07 Mar The ‘Skunk’ Scare Is The Best Argument For Legal Regulation Of Cannabis

Daily Mail to the Rescue?

The recent ‘skunk’ scare” promoted by some world-respected scientists and the Daily Mail was, I suspect, seen by at least some of them as an argument for continued and stronger prohibition. But perhaps they’ve scored an own goal, opening an argument which has the potential to be devastating for the continued prohibition of cannabis.

Now one view of the study by Sir Robin Murray and others – which really set all this off – is that it’s just a load of tosh, not far off cod science in fact. It depended on asking people to remember what type of cannabis they used over an extended period and made an assumption that there were only two types available; the Daily Mail’s dreaded mind warping ‘skunk’ and the much milder form known as ‘hash’. The assumption being that anyone who used ‘skunk’ was smoking cannabis with very little CBD and anyone smoking ‘hash’ was smoking cannabis with a lot of CBD (the constituent of cannabis which has anti psychotic properties). That is a huge assumption to make. It also assumed that the results of the seven year old 2008 Home Office Cannabis Potency Study were both accurate and still current, two very big assumptions given the laughable data sampling the study used and its age. For all it’s limitations, that study is where they got the ‘fact’ that ‘skunk’ constitutes the majority of cannabis sold on the street. So there are a great many grounds for criticism.

However, given the nature of prohibition which really makes any serious scientific study of the cannabis using population pretty much impossible to do, it’s difficult to see any other way to get at the data.

To be fair to the researchers though, they never claimed ‘skunk’ caused psychosis, this study could never do that, all they claimed was there seemed to be an association between the use of cannabis with high levels of THC and low CBD content.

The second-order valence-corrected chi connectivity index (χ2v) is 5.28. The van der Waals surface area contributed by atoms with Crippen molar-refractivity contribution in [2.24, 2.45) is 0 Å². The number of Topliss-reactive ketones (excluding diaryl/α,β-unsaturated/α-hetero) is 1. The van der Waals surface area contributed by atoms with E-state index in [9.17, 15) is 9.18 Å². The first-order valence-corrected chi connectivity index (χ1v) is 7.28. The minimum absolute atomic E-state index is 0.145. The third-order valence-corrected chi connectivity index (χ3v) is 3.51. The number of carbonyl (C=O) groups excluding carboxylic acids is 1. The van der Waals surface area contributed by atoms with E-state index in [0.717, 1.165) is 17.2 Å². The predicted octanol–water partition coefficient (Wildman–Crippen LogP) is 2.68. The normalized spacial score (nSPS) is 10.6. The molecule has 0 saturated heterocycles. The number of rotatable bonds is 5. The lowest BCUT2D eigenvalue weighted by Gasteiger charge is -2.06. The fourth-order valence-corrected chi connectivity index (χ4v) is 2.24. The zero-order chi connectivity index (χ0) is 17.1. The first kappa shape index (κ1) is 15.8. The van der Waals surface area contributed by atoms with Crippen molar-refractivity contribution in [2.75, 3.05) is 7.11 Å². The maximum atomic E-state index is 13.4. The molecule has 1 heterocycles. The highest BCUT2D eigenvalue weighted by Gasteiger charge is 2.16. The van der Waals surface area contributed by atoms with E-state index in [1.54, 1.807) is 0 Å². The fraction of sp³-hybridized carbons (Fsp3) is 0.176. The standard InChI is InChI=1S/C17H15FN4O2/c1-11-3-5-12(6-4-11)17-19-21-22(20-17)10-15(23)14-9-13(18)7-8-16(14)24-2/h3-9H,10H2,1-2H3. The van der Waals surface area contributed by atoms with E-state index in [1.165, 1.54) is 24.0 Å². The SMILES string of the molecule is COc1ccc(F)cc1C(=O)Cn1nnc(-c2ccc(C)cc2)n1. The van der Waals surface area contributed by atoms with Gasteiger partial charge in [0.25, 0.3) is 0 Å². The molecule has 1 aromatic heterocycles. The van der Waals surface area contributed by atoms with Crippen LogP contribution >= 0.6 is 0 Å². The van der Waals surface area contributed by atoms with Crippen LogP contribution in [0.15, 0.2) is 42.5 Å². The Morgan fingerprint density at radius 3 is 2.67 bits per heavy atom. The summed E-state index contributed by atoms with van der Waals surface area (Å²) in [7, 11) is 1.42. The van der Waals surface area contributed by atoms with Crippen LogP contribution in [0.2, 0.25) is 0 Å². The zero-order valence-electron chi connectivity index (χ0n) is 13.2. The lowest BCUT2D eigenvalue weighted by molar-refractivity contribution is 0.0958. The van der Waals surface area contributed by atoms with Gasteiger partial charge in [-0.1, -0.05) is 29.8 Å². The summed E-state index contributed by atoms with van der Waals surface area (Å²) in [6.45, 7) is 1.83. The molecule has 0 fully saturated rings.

But the study did not show the same correlation with the use of ‘hash’, which wasn’t associated with an increase in psychosis and this is the really interesting finding.

The Daily Mail and it’s prohibitionist friends are keen to highlight this and can also point to the recent (very much more balanced) “Drugs Live” Channel 4 programme which added weight to the idea the ‘skunk’ is bad.

Before we go any further, let’s try to narrow our definitions a bit:

‘Skunk’ is taken to mean high THC /Low CBD herbal cannabis

‘Hash’ is taken to mean hashish with a reasonable balance of THC and CBD.

The Channel 4 programme gave its subjects a dose of ‘skunk’ and ‘hash’ type cannabis as defined above, plus a placebo dose, which at the very least did not contain THC. Jon Snow’s experience of the “skunk” was widely publicised:

“I’ve worked in war zones, but I’ve never been as overwhelmingly frightened as I was when I was in the MRI scanner after taking skunk. I would never do it again. I can fully believe this week’s figures that tell us that 25 per cent of all psychosis treated in Britain is associated with smoking skunk. I had no idea it could be so powerful and terrifyingly mind altering.

Yet again, the high CBD hash was shown not to produce this frightening effect, even with the same dose of THC.